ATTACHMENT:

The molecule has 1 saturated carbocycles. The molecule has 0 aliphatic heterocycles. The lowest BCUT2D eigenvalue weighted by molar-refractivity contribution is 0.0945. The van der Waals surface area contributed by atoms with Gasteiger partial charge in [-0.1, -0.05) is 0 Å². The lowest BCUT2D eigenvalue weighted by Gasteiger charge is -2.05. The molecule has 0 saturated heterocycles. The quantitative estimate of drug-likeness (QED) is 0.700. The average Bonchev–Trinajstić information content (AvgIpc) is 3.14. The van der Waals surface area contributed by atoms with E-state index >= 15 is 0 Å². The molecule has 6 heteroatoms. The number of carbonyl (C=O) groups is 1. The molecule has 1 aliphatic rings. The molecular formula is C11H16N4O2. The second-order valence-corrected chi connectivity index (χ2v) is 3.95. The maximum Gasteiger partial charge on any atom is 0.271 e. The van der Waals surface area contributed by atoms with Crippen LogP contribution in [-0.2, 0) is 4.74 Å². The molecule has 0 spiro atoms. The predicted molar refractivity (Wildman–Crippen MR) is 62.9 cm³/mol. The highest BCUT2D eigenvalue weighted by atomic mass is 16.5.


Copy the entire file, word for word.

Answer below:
The molecule has 1 saturated carbocycles. The molecule has 0 aliphatic heterocycles. The lowest BCUT2D eigenvalue weighted by molar-refractivity contribution is 0.0945. The van der Waals surface area contributed by atoms with Gasteiger partial charge in [-0.1, -0.05) is 0 Å². The lowest BCUT2D eigenvalue weighted by Gasteiger charge is -2.05. The molecule has 0 saturated heterocycles. The quantitative estimate of drug-likeness (QED) is 0.700. The average Bonchev–Trinajstić information content (AvgIpc) is 3.14. The van der Waals surface area contributed by atoms with E-state index >= 15 is 0 Å². The molecule has 6 heteroatoms. The number of carbonyl (C=O) groups is 1. The molecule has 1 aliphatic rings. The molecular formula is C11H16N4O2. The second-order valence-corrected chi connectivity index (χ2v) is 3.95. The maximum Gasteiger partial charge on any atom is 0.271 e. The van der Waals surface area contributed by atoms with Crippen LogP contribution in [-0.2, 0) is 4.74 Å². The molecule has 0 spiro atoms. The predicted molar refractivity (Wildman–Crippen MR) is 62.9 cm³/mol. The highest BCUT2D eigenvalue weighted by atomic mass is 16.5.